While working at a large university hospital, our hospital was inspected by Medicare personnel, which is required every ten years.

    After completing their inspection, they (Medicare) stated that they had overpaid our hospital $9 million dollars. What? Well you see, since we were doing more out-patient surgeries that didn’t require hospitalization, plus the surgery centers do not have to be built to hospital (stay) standards, they felt that we had been overpaid.

    Of course, this didn’t make sense since we were being reimbursed for each procedure. Also, the amount of reimbursement had remained fairly flat over this ten year time period.

    In the end, we won our case after 10 months of negotiations. We also found out that we were a test case. If they won (Medicare), they were going after other hospitals.

  14. Betsy Rosen says:

    Correction: ABC’s program

  15. John says:

    The petition misses the point. All of those points in the patition will be championed by Obama.
    Obama has said:

    “You can keep your private insurance if you want.” The truth is most people will not be able to afford to keep their private insurance due to the inevitable increased cost of private insurance due to federal competition/interference.

    Get tax advantages as employees get with employer provided health care. Employer provided health care will be either taxed out of existance or employers will move all employees to government care.

    Portable insurance wont be needed as all will be in one payer system.

    What the petition should be asking for is any government health care system should be the same system congress gets and nothing less. Also all government officials including congress and the executive would be forced to have the same system as the people.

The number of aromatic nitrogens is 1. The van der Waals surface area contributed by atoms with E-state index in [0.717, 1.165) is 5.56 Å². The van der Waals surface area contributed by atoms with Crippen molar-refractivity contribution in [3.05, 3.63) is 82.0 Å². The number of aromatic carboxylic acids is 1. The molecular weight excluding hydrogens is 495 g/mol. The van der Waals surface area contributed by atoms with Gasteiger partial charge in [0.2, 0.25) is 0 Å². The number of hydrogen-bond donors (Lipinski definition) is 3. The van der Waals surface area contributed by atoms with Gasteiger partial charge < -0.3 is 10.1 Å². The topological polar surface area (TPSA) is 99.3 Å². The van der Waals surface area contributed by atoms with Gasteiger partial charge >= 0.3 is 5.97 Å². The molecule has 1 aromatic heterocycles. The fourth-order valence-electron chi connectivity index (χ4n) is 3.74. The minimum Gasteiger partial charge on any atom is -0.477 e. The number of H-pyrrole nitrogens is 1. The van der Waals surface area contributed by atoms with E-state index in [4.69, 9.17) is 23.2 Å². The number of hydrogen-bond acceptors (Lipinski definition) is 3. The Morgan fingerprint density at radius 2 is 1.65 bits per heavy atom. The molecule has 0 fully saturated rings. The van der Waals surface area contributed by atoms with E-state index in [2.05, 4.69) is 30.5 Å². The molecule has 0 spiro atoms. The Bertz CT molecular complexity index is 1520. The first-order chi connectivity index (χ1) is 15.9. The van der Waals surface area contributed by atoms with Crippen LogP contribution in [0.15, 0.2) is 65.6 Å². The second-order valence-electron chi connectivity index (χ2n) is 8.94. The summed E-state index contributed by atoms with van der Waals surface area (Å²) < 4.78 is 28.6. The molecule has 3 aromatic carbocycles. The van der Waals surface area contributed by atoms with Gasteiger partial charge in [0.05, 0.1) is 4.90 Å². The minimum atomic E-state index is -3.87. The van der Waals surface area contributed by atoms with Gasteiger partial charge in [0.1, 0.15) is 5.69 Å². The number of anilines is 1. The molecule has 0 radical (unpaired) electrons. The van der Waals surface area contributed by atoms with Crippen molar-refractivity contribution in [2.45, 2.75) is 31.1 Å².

Also, all medical decisions must be made by your doctor and could not be overridden by insurance or government bean counters.

    These two would effectively kill any government health care program.

  16. John says:

    “Allen Fischer CPA Says:

    June 17th, 2009 at 10:26 am
    The current US healthcare system is the worst, most corrupt, and terrible in the world.”

    I’m sure Mr. Fischer is talkng about Medicare and Medicaid. Both Government run healthcare systems.

    How do I know this…because America’s private healthcare system is the best in the World.

  17. Ftimmins says:

    Gregory Isaacs says, “I am not a radical liberal – just a guy trying to start a business and get it up and running. Health insurance is the biggest check I write”

    Gregory, I think most people that believe government should not be involved in healthcare also believe that health insurance should not be an entry barrier to new businesses. The employer based healthcare system with its exclusive tax advantages is part of the problem.

    In any “pay as you go” health insurance system you will always either be either be personally subsidizing younger/less healthy people, or they will be subsidizing you. The other option is for you to pay premium commensurate with your age and health. Regardless of the system, if you choose to be covered (especially with low deductible plans) you will pay the premium one way or another. If you think the premium is more than what’s it’s worth then don’t buy it, or opt for higher deductibles.

    The fact that there is nothing wrong with you presently does not mean you are not a risk to the insurance company. One visit to the out patient surgical facility will eat up more than a year of the premium you indicated.